Students aim to aid residents, fellows, physicians
UNMC CoRE volunteers Ellie Blusys (holding Piper, at left) and Katherine Dudley (petting Stella, at right) are pet-sitting for resident Bhavani Pokala, M.D. (center).
They say great minds think alike.
Just weeks ago, as citizens of Nebraska were increasingly facing new reality as schools, churches and major sporting events shut down or were canceled in response to the COVID-19 pandemic, RemyGrace Sass and Taylor Kratochvil began formulating an idea.
Sass, a third-year medical student, and Kratochvil, a second-year medical student, both at UNMC, were transitioning from patient care to online learning and wondering how they could help those health care professionals on the front lines of the COVID-19 pandemic.
"I think that by nature, many students that go into medicine have an innate desire to help and are driven into action by situations like this," Sass said.
The initial spark came when a chief resident approached Wendy Grant, M.D., associate dean for student affairs with the UNMC College of Medicine, asking for help, Kratochvil said.
"Between the increased demand for providers' time and many institutions like child care centers closing their doors, we students received a message asking to help," he said.
That's when Sass and Kratochvil came up with UNMC CoRe: Covid Relief.
The student-run program is designed to provide child care, pet care and household errands for residents, fellows and physicians at UNMC and Nebraska Medicine during the COVID-19 pandemic through the help of student volunteers.
There are more than 400 students in the College of Medicine that are no longer involved in patient care, Sass said.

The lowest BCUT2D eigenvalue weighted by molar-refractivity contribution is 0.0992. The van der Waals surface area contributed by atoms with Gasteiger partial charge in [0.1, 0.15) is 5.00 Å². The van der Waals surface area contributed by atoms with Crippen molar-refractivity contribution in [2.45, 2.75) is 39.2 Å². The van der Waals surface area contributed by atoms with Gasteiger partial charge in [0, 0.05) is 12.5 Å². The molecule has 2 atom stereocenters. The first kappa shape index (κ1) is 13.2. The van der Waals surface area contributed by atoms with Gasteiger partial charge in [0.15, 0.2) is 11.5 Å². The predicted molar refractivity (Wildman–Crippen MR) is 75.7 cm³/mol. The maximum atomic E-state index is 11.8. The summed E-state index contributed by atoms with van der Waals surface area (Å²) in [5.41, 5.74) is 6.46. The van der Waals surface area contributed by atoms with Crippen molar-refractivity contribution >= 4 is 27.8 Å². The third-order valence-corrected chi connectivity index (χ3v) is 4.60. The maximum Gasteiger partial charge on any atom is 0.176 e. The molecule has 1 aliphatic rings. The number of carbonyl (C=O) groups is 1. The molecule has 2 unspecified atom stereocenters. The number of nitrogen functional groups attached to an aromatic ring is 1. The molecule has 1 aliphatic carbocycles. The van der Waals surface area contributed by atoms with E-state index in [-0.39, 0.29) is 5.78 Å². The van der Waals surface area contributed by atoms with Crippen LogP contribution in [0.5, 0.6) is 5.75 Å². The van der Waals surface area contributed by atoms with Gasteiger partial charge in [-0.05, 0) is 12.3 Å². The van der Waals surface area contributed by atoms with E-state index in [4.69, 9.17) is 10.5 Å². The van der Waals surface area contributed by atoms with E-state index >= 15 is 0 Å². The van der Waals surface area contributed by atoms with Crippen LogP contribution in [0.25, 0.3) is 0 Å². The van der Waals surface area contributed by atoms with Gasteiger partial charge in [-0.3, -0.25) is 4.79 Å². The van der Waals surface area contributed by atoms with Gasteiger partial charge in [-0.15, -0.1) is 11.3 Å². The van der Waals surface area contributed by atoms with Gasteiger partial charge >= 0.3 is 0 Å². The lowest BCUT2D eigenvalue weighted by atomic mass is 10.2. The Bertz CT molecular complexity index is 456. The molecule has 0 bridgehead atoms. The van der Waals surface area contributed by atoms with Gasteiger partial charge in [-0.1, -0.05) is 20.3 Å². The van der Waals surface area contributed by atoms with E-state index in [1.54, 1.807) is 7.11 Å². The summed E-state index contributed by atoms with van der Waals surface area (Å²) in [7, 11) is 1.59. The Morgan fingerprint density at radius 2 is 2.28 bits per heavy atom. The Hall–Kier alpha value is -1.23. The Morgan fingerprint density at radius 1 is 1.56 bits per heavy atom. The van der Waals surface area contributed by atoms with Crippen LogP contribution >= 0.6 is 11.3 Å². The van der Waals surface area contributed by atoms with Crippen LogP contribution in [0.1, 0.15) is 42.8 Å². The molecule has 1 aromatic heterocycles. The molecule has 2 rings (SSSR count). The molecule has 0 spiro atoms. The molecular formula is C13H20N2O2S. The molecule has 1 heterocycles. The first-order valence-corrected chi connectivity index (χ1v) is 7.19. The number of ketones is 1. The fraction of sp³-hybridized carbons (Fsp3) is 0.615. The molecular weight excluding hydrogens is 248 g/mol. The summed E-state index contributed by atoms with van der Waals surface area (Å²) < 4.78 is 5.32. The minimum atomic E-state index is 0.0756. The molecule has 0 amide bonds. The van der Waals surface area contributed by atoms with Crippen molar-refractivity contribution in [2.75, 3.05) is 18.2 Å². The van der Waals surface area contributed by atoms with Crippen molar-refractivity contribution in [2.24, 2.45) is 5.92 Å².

"That is a huge reservoir of untapped resources that has the potential to provide so much good in the next few weeks," she said.
The program works by pairing three to five students with one family, who can then coordinate independently the specific requests of day to day needs.
Health care providers make their request through the website, where student volunteers have submitted their contact information. Organizers then match volunteers with providers.
"We currently have more than 100 College of Medicine student volunteers and interest is growing," Kratochvil said.
On March 28, the program reached out to other UNMC colleges to enlist student volunteers, as well.
"With a strong and stable volunteer base, we hope to eventually extend our services to other health care professionals (i.e. nurses, respiratory therapists)," Kratochvil said. "But our services are limited to physicians, fellows and residents at this time.
The UNMC CoRe Relief program is based largely off of the University of Minnesota Covidsitters program.
"Their willingness to share what has worked for their program allowed us to get UNMC CoRe: Covid Relief up and running within 72 hours," Sass said.
"Despite the difficult circumstances in which we are currently experiencing, there continues to be many bright shining lights on our campus," said Kelly Caverzagie, M.D., Associate Dean for Educational Strategy, UNMC College of Medicine. "This work truly advances our mission during this time of crisis."